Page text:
NAUGATUCK — About 30 people came out for a public hearing Monday night to discuss the borough’s revised nearly $115.3 million spending plan.
For many of the residents who spoke, borough officials didn’t trim enough from the budget that was rejected at a referendum last week.
“I know there’s a lot of hard work, time, and skull sweat that go into these things late into the evening. However, what you guys are doing doesn’t work. You follow the same process for all the years I have lived here in Naugatuck and every year the budget continues to grow and the ability of the citizens of Naugatuck to be able to pay this becomes harder and harder,” resident David O’Connor said.
The proposed $115.3 million budget for the 2015-16 fiscal year is an increase of about $2.3 million, or 2 percent, over the 2014-15 budget. The municipal budget proposal is nearly $53.6 million, an increase of about $1.5 million, or 2.9 percent. The Board of Education spending plan is $61.7 million, an increase of $795,651, or 1.3 percent.
The proposed budget increases the mill rate by 1.31 mills from 44.27 mills to 45.58, a 2.9 percent tax increase.
Voters rejected municipal and school budgets that totaled roughly $115.8 million at a referendum July 7. This plan would have increased the mill rate to 45.99 mills.
Following the referendum, the Joint Boards of Mayor and Burgesses and Board of Finance cut $499,492 from the budget.
O’Connor said many residents in the borough, including himself, are on fixed incomes and can not afford tax increases. He recommended the joint boards change its approach to the budget. He suggested officials set a mill rate before crafting the budget, and then build the budget to fit it.
“Unfortunately, the citizens of this borough are running out of money. So, at some point in time, it’s going to become extraordinarily difficult [to pay]. In fact, it has become extraordinarily difficult for many to afford the year over year over year increases on their tax bills,” O’Connor said.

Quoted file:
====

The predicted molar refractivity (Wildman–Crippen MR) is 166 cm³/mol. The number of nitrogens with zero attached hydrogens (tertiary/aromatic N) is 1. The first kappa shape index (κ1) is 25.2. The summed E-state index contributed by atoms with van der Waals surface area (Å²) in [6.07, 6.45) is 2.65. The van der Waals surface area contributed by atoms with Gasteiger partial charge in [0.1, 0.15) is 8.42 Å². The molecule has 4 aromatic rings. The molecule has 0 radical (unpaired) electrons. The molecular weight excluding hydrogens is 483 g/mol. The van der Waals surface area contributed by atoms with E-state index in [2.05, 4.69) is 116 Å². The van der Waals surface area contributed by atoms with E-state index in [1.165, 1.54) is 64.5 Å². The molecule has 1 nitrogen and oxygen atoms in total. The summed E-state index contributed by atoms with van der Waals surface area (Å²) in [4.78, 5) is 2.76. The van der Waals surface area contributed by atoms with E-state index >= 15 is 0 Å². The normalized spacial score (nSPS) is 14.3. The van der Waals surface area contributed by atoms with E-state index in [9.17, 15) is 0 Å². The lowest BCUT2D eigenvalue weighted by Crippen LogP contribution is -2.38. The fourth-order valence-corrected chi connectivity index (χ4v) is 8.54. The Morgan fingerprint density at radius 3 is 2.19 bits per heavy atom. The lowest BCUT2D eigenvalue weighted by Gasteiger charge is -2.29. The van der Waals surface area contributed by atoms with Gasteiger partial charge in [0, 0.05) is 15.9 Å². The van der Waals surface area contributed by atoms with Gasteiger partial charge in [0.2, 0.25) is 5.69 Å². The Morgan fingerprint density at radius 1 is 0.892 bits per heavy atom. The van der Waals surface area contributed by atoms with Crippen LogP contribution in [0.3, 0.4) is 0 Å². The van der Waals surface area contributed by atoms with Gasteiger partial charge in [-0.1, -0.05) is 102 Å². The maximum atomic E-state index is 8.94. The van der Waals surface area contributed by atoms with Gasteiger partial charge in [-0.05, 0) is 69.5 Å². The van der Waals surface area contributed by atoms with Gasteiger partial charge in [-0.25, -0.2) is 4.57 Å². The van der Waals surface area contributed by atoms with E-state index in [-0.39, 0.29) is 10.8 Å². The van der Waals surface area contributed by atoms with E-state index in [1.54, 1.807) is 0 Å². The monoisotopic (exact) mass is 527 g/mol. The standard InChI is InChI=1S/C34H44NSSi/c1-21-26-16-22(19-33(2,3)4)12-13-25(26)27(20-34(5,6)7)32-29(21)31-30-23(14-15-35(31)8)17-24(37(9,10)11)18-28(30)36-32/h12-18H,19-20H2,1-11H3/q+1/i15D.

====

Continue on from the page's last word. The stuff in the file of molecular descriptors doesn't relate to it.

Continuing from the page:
Resident Carl Herb, who owns Cindy’s Grocers with his wife on May Street, said he has seen the impact of tax increases near his business and his home.
“Our neighborhood over there is truly devastated. There are vacant buildings, buildings in disrepair. I can’t see where this budget can help any of the homeowners that are there,” Herb said. “I walked around where I live on Park Avenue and I counted six empty homes. Six.”
Herb said if this trend continues the borough won’t get the same amount in taxes as it has been receiving.
“Pretty soon those tax revenues aren’t going to be coming in from those homes. So you are going to have to work on less money. A lot less money,” Herb said.
O’Connor told the joint boards that “bold actions” would be required to fix the budget.
“Seeing increases year over year that far exceed the cost of living increases and seeing year over year the difficulty of citizens to pay these increases, leads me to ask that you guys and the Board of Education consider some bold actions to change the way the budget is put together,” O’Connor said.
The joint boards will meet July 20 at 6:30 at Town Hall to review the spending plan and adopt a budget. After the budget is adopted, it can be forced to another referendum through petitions.
Mayor Robert Mezzo said there aren’t many places the board can look to make cuts in this budget without drastically reducing services.
In order to reduce the mill rate by 1 mill, $1.5 million has to be cut from the budget.
“We’re still working to see if we can lower it. There are just not a lot of places we can cut that wouldn’t result in drastic reductions of services or, quite frankly, be irresponsible in terms of budgeting,” Mezzo said. “If there were a lot of cuts to be made, we’ve already made them.”